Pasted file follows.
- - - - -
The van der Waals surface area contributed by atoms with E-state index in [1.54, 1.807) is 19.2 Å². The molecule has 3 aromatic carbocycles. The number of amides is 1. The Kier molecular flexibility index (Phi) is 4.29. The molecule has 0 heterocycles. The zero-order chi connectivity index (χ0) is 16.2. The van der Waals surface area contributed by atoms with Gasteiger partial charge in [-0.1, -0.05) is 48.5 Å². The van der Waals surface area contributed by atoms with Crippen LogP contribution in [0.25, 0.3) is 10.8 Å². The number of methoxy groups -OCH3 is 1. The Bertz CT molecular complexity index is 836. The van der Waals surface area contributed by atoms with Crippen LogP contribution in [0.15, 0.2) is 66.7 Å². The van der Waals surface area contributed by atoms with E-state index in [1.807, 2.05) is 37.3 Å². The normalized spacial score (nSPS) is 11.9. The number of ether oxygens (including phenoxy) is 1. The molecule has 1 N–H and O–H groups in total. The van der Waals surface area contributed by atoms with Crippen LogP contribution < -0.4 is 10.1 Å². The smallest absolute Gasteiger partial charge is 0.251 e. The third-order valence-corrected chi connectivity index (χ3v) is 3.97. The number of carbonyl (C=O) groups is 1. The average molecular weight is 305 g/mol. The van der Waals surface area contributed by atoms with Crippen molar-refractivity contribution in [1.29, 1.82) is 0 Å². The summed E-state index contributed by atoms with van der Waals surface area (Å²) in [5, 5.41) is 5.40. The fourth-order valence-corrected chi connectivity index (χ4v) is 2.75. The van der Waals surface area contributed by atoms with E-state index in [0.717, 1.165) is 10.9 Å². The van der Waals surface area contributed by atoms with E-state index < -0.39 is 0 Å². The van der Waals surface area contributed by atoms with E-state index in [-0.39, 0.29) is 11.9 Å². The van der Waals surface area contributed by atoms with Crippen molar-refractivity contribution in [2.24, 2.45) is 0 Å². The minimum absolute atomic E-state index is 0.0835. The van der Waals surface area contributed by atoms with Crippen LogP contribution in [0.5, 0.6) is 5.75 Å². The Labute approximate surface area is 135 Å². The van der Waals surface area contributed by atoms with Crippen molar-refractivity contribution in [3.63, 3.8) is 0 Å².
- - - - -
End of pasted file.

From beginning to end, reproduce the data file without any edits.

The van der Waals surface area contributed by atoms with E-state index in [1.54, 1.807) is 19.2 Å². The molecule has 3 aromatic carbocycles. The number of amides is 1. The Kier molecular flexibility index (Phi) is 4.29. The molecule has 0 heterocycles. The zero-order chi connectivity index (χ0) is 16.2. The van der Waals surface area contributed by atoms with Gasteiger partial charge in [-0.1, -0.05) is 48.5 Å². The van der Waals surface area contributed by atoms with Crippen LogP contribution in [0.25, 0.3) is 10.8 Å². The number of methoxy groups -OCH3 is 1. The Bertz CT molecular complexity index is 836. The van der Waals surface area contributed by atoms with Crippen LogP contribution in [0.15, 0.2) is 66.7 Å². The van der Waals surface area contributed by atoms with E-state index in [1.807, 2.05) is 37.3 Å². The normalized spacial score (nSPS) is 11.9. The number of ether oxygens (including phenoxy) is 1. The molecule has 1 N–H and O–H groups in total. The van der Waals surface area contributed by atoms with Crippen LogP contribution < -0.4 is 10.1 Å². The smallest absolute Gasteiger partial charge is 0.251 e. The third-order valence-corrected chi connectivity index (χ3v) is 3.97. The number of carbonyl (C=O) groups is 1. The average molecular weight is 305 g/mol. The van der Waals surface area contributed by atoms with Crippen molar-refractivity contribution in [1.29, 1.82) is 0 Å². The summed E-state index contributed by atoms with van der Waals surface area (Å²) in [5, 5.41) is 5.40. The fourth-order valence-corrected chi connectivity index (χ4v) is 2.75. The van der Waals surface area contributed by atoms with E-state index in [0.717, 1.165) is 10.9 Å². The van der Waals surface area contributed by atoms with E-state index < -0.39 is 0 Å². The van der Waals surface area contributed by atoms with E-state index in [-0.39, 0.29) is 11.9 Å². The van der Waals surface area contributed by atoms with Crippen molar-refractivity contribution in [2.24, 2.45) is 0 Å². The minimum absolute atomic E-state index is 0.0835. The van der Waals surface area contributed by atoms with Crippen LogP contribution in [0.5, 0.6) is 5.75 Å². The Labute approximate surface area is 135 Å². The van der Waals surface area contributed by atoms with Crippen molar-refractivity contribution in [3.63, 3.8) is 0 Å².